Dave Farley’s post on CI and the Change Log popped up on my Twitter today, and I put this together as it touches on things I’ve been thinking about recently.
In this post when I write changelog, I mean version-control log rather than e.g. a CHANGELOG.md
Structured Changelogs vs Unstructured
I’ve recently come to see the virtue of having a well-defined structure for changelog entries.
Projects like Angular, Karma, and others have adopted a specific form of semantic commit messages that sit in that rare sweet spot of both machine-parseable and human-readable.
A typical commit will look like this:
feat(hash-support): Support Hashes from Secrets Manager
* This is to simplifies the number and namespace of the secrets stored in secrets manager
* It allows us to update a set of interdependent creds like AWS keypairs at the same time - avoids race conditions causing invalid credentials combinations
The header in this example contains, broadly, the type of work, the scope of the change, and a short description.
Why structure your commits?
In the above blogpost, Dave Farley writes
Instead of thinking of the change-log as a linear record, think of it as part of the “historical search-space” of information, linked by keys (like the id of your story and the id of your release candidates)
Structured commits are another step in the direction of unlocking the value tied up in an accumulated dataset - the VCS log.
Machine-parseable into data
If you’ve ever had a debate like “I think we’re doing too much refactoring” “No, we’re not”, well-structured commits give a route into resolving this. An ingestible format unlocks a new dimension alongside stories and velocity to talk about the nature and volume of work that is happening.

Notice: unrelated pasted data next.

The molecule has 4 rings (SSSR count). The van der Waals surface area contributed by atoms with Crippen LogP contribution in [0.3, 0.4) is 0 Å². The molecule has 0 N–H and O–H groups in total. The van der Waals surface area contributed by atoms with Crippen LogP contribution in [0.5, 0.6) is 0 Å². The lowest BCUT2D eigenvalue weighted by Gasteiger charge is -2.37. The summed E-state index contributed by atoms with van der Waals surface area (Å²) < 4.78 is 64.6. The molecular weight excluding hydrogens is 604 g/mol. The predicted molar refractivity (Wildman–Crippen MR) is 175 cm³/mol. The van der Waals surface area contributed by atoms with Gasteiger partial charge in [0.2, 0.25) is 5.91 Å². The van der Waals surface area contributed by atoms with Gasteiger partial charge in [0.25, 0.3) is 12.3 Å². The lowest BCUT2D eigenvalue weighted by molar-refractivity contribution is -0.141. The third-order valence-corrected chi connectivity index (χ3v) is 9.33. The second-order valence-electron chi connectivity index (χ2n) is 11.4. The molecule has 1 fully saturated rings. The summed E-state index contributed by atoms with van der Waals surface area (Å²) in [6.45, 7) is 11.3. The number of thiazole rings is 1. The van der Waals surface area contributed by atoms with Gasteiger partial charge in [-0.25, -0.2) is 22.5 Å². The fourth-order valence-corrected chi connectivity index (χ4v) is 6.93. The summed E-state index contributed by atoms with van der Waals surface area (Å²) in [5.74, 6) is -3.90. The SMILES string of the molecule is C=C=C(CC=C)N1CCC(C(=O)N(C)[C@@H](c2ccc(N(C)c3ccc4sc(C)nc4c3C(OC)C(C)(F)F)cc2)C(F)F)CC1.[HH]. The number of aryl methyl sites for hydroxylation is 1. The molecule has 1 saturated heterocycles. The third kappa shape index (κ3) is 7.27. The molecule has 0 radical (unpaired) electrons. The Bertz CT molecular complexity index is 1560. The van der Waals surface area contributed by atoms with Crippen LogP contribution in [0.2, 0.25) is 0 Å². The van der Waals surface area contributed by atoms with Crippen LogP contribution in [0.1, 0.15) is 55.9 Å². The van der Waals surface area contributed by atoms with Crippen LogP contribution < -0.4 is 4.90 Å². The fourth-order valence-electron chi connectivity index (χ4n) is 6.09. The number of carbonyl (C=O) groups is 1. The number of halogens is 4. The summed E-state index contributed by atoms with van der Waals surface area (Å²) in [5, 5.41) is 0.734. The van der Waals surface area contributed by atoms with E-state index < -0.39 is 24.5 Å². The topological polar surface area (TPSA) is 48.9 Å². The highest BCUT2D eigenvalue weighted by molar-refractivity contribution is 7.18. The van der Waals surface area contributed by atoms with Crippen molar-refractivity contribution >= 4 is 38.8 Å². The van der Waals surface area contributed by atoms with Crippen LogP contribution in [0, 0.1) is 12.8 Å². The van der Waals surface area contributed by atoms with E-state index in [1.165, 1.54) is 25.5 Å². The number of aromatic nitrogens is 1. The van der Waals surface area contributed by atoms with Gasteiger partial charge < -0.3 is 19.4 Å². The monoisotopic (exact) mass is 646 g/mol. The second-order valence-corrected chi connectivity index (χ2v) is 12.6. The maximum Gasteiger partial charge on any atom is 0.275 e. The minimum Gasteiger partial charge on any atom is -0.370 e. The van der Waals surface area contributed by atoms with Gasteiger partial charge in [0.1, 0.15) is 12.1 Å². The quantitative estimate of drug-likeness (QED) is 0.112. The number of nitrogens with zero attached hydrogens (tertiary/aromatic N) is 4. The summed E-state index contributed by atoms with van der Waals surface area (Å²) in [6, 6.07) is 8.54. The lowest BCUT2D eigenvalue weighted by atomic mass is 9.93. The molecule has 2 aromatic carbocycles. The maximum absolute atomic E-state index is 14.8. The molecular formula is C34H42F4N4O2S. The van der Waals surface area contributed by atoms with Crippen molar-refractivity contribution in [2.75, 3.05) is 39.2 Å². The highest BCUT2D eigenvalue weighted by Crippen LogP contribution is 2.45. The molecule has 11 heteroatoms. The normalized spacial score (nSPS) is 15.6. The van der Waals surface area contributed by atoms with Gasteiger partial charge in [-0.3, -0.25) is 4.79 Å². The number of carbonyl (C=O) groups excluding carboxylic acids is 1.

A vocabulary for describing work
Having a way to describe a thing necessarily changes the way you are able to perceive and think about a thing. Adding structure to the description of work will change the way you think about work.
As an example, my team have adopted the Conventional Commits specification - we now have a tool to describe the difference between a refactoring and a fix, and crucially separate the two in the story of our codebase.
Standards lower barrier to entry
We rotate developers between teams and cross-team pair/mob a fair amount at Unruly. Being able to go from one team to another and not have to learn a new way of reading code history is one fewer thing preventing us doing this more frequently.
A language for asking questions
Continuous Integration, and by extension Continuous Delivery, emphasises small commits which are integrated often. As with all datasets, size drives a need to have a better way of interrogating the data than having to read every entry.
It empowers us to ask questions like “How often are we having to fix this part of the codebase?” and “Are there types of work that introduce regressions more often than others?”
If your team or company practices CI and commit-small-and-often, take a look at structuring your commits and see what you can learn from it.